If the Clubs remain tied, then to the tied Club with the higher winning percentage in the last half plus one of intraleague games during the championship season, provided that such additional game was not a game between the two tied Clubs. This process will be followed game-by-game until the tie is broken.

Example of Scenario #1: The Oakland Athletics and Seattle Mariners end the championship season tied for the AL West Division Championship. Both Clubs have a higher winning percentage than the Boston Red Sox. Through games of September 7, the Mariners have the higher winning percentage in head-to-head competition (7-6, .538) and would be declared the Division Champion. Oakland would be the Wild Card.


Scenario #2: If there is a tie for a Division Championship and the winning percentage of the two tied Clubs is lower than the winning percentage of the second-place Club with the best record among all non-Division winners in the same League, the tie for the Division Championship shall be broken as follows:

A one-game playoff shall be played the day after the season was scheduled to end to determine the Division Championship. The site of the game would be determined by head-to-head records, then winning percentage within the division, followed by the highest winning percentage in intraleague play during the second half of the season. The winner of the game shall be declared the Division Champion.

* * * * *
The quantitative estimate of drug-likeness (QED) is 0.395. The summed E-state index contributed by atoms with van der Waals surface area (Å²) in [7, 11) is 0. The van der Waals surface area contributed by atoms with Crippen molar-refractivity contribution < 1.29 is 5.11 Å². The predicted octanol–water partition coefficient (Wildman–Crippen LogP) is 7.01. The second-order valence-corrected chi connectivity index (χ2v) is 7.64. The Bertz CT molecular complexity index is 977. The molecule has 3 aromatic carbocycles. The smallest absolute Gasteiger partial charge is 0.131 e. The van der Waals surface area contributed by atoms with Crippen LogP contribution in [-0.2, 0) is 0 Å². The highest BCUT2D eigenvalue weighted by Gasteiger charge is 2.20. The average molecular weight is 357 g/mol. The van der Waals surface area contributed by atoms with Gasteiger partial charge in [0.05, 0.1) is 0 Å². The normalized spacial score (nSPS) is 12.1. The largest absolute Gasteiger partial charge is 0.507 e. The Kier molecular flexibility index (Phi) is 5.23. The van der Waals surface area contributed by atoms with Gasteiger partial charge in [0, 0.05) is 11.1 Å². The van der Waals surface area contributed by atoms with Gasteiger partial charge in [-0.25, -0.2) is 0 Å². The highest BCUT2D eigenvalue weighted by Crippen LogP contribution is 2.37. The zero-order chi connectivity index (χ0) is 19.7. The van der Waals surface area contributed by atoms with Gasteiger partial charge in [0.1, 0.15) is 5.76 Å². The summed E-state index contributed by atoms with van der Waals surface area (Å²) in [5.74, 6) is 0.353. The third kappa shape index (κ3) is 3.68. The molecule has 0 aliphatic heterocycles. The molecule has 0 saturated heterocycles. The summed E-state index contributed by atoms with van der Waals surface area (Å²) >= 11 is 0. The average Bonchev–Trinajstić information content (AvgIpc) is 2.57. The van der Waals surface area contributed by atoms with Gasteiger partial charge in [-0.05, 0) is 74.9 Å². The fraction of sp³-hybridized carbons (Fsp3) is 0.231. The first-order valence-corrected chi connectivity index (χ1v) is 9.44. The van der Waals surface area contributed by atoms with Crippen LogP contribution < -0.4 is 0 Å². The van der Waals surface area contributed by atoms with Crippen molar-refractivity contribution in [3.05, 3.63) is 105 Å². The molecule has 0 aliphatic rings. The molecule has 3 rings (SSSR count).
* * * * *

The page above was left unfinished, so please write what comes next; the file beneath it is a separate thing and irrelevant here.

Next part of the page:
Example of Scenario #2: The Houston Astros and St. Louis Cardinals tie for the NL Central Division Championship. The Florida Marlins have a better record than both tied Clubs and would be the Wild Card. The Astros and Cardinals would play a one-game playoff on Monday, September 29 to determine the Division Championship.


Scenario #3: If two teams are tied for the Wild Card, the tie shall be broken as follows:

A one-game playoff shall be played the day after the season was scheduled to end to determine the Wild Card. The site of the game would be determined by head-to-head records, then winning percentage within each team's own division, followed by the highest winning percentage in intraleague play during the second half of the season. The winner of the game shall be declared the Wild Card.

Example of Scenario #3: The Seattle Mariners and Boston Red Sox tie for the AL Wild Card. The New York Yankees and Oakland Athletics win the AL East and AL West, respectively. The Mariners and Red Sox would play a one-game playoff on Monday, September 29 to determine the AL Wild Card.